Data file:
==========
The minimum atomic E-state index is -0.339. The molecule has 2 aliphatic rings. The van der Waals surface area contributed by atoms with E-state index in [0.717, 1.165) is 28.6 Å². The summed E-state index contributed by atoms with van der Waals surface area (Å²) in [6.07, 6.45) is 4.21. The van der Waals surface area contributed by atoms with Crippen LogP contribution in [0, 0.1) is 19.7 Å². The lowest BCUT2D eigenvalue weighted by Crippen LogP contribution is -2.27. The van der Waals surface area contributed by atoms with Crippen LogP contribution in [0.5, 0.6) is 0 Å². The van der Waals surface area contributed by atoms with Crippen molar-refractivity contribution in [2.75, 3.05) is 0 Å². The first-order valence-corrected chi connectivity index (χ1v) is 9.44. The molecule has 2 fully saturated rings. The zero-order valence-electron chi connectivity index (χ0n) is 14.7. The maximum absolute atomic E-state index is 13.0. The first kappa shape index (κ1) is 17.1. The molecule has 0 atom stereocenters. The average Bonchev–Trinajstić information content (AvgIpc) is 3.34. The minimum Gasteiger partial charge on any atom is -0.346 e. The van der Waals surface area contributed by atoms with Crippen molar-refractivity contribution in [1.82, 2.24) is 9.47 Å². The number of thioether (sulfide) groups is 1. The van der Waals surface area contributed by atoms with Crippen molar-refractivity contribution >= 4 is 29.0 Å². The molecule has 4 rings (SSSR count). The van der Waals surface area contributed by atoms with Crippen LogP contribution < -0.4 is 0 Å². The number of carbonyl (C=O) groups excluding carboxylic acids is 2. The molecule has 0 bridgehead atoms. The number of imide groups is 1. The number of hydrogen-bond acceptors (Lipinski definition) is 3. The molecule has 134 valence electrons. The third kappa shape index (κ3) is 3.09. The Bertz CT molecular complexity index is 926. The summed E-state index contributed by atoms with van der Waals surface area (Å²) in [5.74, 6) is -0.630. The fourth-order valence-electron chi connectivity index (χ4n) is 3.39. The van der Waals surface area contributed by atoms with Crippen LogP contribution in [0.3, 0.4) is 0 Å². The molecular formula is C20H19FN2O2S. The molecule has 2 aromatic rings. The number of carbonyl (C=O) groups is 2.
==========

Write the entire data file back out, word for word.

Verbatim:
The minimum atomic E-state index is -0.339. The molecule has 2 aliphatic rings. The van der Waals surface area contributed by atoms with E-state index in [0.717, 1.165) is 28.6 Å². The summed E-state index contributed by atoms with van der Waals surface area (Å²) in [6.07, 6.45) is 4.21. The van der Waals surface area contributed by atoms with Crippen LogP contribution in [0, 0.1) is 19.7 Å². The lowest BCUT2D eigenvalue weighted by Crippen LogP contribution is -2.27. The van der Waals surface area contributed by atoms with Crippen LogP contribution in [0.5, 0.6) is 0 Å². The van der Waals surface area contributed by atoms with Crippen molar-refractivity contribution in [2.75, 3.05) is 0 Å². The first-order valence-corrected chi connectivity index (χ1v) is 9.44. The molecule has 2 fully saturated rings. The zero-order valence-electron chi connectivity index (χ0n) is 14.7. The maximum absolute atomic E-state index is 13.0. The first kappa shape index (κ1) is 17.1. The molecule has 0 atom stereocenters. The average Bonchev–Trinajstić information content (AvgIpc) is 3.34. The minimum Gasteiger partial charge on any atom is -0.346 e. The van der Waals surface area contributed by atoms with Crippen molar-refractivity contribution in [1.82, 2.24) is 9.47 Å². The number of thioether (sulfide) groups is 1. The van der Waals surface area contributed by atoms with Crippen molar-refractivity contribution >= 4 is 29.0 Å². The molecule has 4 rings (SSSR count). The van der Waals surface area contributed by atoms with Crippen LogP contribution < -0.4 is 0 Å². The number of carbonyl (C=O) groups excluding carboxylic acids is 2. The molecule has 0 bridgehead atoms. The number of imide groups is 1. The number of hydrogen-bond acceptors (Lipinski definition) is 3. The molecule has 134 valence electrons. The third kappa shape index (κ3) is 3.09. The Bertz CT molecular complexity index is 926. The summed E-state index contributed by atoms with van der Waals surface area (Å²) in [5.74, 6) is -0.630. The fourth-order valence-electron chi connectivity index (χ4n) is 3.39. The van der Waals surface area contributed by atoms with Crippen LogP contribution in [0.3, 0.4) is 0 Å². The molecular formula is C20H19FN2O2S. The molecule has 2 aromatic rings. The number of carbonyl (C=O) groups is 2.